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Column: Are we there yet? Thriving against the odds

Saskatchewan farmers are racing against time to plant crops amidst unpredictable weather and mounting pressure. Opinion piece on how the farming legacy continues to shape lives and the innovative steps being taken to secure our agricultural future.
Seeding is nearing completion in Saskatchewan.

As of last Thursday, Saskatchewan farmers have put 56 per cent of the 2024 crop in the ground, according to the provincial government's crop report, almost doubling the results in a week. The southeast was at 61 per cent seeding completion, which is still behind the average results, but not by much.

My family, farming west of Estevan, was getting pretty close to finishing the seeding season as of the end of last week. (Most of the neighbours were already done, and those of you who farm, or have family members involved in the industry, know that once a neighbour is done, the pressure instantly triples).

I had it easy this year, missing all of my rock-rolling (a bit different from rock 'n' rolling, though I still find ways to enjoy it) duties so far, thanks to my brother-in-law, who was there when I had to work or help with other things around the farm. He absolutely rock 'n' rolled and got the job done, despite all the challenges this year.

While getting close to being done seeding feels good, it's just the beginning of the short, intense and ridiculously stressful farming season in Saskatchewan.

Since the first days of this province (as a province) and even before it was officially formed, farming has been the lifeline of Saskatchewan. From the early homesteaders who braved harsh conditions to cultivate the land, to today's farmers using cutting-edge technology, agriculture remains crucial to our province.

Saskatchewan's farming legacy dates to the late 1800s when settlers arrived under the Dominion Lands Act, gradually transforming the Prairies into productive farmland. They set the foundation for what would eventually become Canada's breadbasket and one of the bigger contributors to global food security.

Agriculture is not just an economic driver, it's a way of life and a lifestyle. Over a third of Saskatchewan's population lives in rural areas, and a lot of them live on family farms passed down through generations. Farms are more than businesses, they are heritage, identity and community. They represent the persistence and strength of the people.

Pressure is something I believe farmers experience more than anyone else in any other industry.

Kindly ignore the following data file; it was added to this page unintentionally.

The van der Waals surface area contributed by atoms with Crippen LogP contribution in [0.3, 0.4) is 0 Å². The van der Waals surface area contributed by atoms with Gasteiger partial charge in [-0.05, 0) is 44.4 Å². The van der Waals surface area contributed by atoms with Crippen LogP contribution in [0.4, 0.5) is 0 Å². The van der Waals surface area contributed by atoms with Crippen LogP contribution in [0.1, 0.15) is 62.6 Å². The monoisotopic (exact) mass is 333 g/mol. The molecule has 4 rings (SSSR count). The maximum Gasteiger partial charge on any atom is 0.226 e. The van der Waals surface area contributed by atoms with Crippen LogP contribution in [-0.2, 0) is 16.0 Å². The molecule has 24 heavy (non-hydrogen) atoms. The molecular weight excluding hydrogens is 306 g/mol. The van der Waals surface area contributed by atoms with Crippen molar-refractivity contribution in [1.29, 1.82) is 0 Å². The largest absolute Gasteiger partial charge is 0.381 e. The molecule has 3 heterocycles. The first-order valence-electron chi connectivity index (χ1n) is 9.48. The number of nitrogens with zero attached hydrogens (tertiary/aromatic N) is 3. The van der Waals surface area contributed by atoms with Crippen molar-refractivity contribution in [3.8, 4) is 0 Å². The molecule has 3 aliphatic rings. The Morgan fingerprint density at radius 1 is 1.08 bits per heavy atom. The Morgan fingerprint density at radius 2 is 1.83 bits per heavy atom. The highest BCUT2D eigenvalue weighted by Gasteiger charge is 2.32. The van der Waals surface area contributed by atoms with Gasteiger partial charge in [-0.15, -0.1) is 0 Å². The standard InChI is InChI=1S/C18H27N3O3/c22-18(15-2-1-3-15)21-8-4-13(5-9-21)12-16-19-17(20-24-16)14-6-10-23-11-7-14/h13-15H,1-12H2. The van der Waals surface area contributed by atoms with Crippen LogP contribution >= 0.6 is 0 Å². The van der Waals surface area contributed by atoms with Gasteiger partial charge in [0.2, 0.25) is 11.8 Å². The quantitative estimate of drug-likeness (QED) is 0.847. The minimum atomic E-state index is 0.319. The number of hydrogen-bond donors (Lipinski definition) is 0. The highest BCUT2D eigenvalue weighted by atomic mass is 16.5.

While it feels good to get close to being done seeding, every drop of rain that comes before you are done makes you stress. A lack of rain, once the seed is in the ground, is another source of pain farmers here have no control over. Any weather event in the summer might be fun or scary for everyone, but for the farmers, hail and storms are another severe headache. A lack of heat, excess heat, lack of moisture, excess moisture, strong winds, early fall, insects, weeds, animals. Anything and everything may get in the way of a farmer getting the job done.

And it would be one thing if it was just a farmer's wellbeing at stake. After all, all entrepreneurs face risk. But in the case of farmers, a lot of whom are not businesspeople, their job goes far beyond personal well-being. A bad harvest or two in a region or other issues affecting the industry, and the most vulnerable areas will feel it the worst.

But there are other challenges. Market fluctuations, trade uncertainties and rising input costs for fuel, seed and equipment strain farmers' budgets, adding tension.

As a result, the mental health of farmers is an often-overlooked aspect of the agricultural sector. The constant stress of ensuring a successful harvest, coupled with financial pressures and isolation, can lead to significant mental health issues.

Yet, amidst these challenges, Saskatchewan farmers continue to innovate and adapt. Advances in agricultural technology, such as precision farming and drought-resistant crops, offer new ways to mitigate some of the risks. The push towards sustainable practices also promises a more resilient future for our agriculture.

I'm an absolute layman in farming, I guess I'm a farmer-in-law. But when I learn more about southeast innovators like Wyatt Thompson and Logan Stewart looking into the potential for portable irrigation systems here, when I hear talks about opportunities for a systematic change that would help farmers make the process more controlled, I can't resist getting overexcited. Again, those of you who've felt the pressure at least once, know there is nothing similar to it.

Hopefully one day, farming will be somewhat of a more secure business, like retail. But as we move forward, it is crucial to recognize and support our farming community. Farming in Saskatchewan is a testament to human endurance and ingenuity. It is a vocation that sustains not just our economy, but our very way of life.